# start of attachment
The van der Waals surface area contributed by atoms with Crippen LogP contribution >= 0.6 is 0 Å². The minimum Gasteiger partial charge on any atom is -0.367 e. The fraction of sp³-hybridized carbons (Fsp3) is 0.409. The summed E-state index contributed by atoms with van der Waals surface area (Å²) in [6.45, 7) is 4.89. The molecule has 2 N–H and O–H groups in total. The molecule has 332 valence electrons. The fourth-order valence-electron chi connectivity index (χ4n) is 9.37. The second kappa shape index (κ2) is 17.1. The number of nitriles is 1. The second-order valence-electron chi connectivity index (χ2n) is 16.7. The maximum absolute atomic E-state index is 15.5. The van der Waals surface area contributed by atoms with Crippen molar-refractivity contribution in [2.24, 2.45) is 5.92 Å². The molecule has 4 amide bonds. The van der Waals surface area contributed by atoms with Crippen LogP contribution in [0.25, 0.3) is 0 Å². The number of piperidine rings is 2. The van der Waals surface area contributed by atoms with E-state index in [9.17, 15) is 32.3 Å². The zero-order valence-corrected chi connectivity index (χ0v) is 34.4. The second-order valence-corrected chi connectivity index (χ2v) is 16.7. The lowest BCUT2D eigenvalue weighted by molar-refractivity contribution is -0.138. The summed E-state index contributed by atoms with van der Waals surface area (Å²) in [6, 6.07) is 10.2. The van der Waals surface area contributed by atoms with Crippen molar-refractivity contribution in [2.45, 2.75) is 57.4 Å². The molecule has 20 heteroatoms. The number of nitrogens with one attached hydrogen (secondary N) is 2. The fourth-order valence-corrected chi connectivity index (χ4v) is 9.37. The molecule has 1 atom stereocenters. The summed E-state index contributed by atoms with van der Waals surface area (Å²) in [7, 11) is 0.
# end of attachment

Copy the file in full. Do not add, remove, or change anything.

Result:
The van der Waals surface area contributed by atoms with Crippen LogP contribution >= 0.6 is 0 Å². The minimum Gasteiger partial charge on any atom is -0.367 e. The fraction of sp³-hybridized carbons (Fsp3) is 0.409. The summed E-state index contributed by atoms with van der Waals surface area (Å²) in [6.45, 7) is 4.89. The molecule has 2 N–H and O–H groups in total. The molecule has 332 valence electrons. The fourth-order valence-electron chi connectivity index (χ4n) is 9.37. The second kappa shape index (κ2) is 17.1. The number of nitriles is 1. The second-order valence-electron chi connectivity index (χ2n) is 16.7. The maximum absolute atomic E-state index is 15.5. The van der Waals surface area contributed by atoms with Crippen molar-refractivity contribution in [2.24, 2.45) is 5.92 Å². The molecule has 4 amide bonds. The van der Waals surface area contributed by atoms with Crippen LogP contribution in [0.25, 0.3) is 0 Å². The number of piperidine rings is 2. The van der Waals surface area contributed by atoms with E-state index in [9.17, 15) is 32.3 Å². The zero-order valence-corrected chi connectivity index (χ0v) is 34.4. The second-order valence-corrected chi connectivity index (χ2v) is 16.7. The lowest BCUT2D eigenvalue weighted by molar-refractivity contribution is -0.138. The summed E-state index contributed by atoms with van der Waals surface area (Å²) in [6, 6.07) is 10.2. The van der Waals surface area contributed by atoms with Crippen molar-refractivity contribution in [2.45, 2.75) is 57.4 Å². The molecule has 20 heteroatoms. The number of nitrogens with one attached hydrogen (secondary N) is 2. The fourth-order valence-corrected chi connectivity index (χ4v) is 9.37. The molecule has 1 atom stereocenters. The summed E-state index contributed by atoms with van der Waals surface area (Å²) in [7, 11) is 0.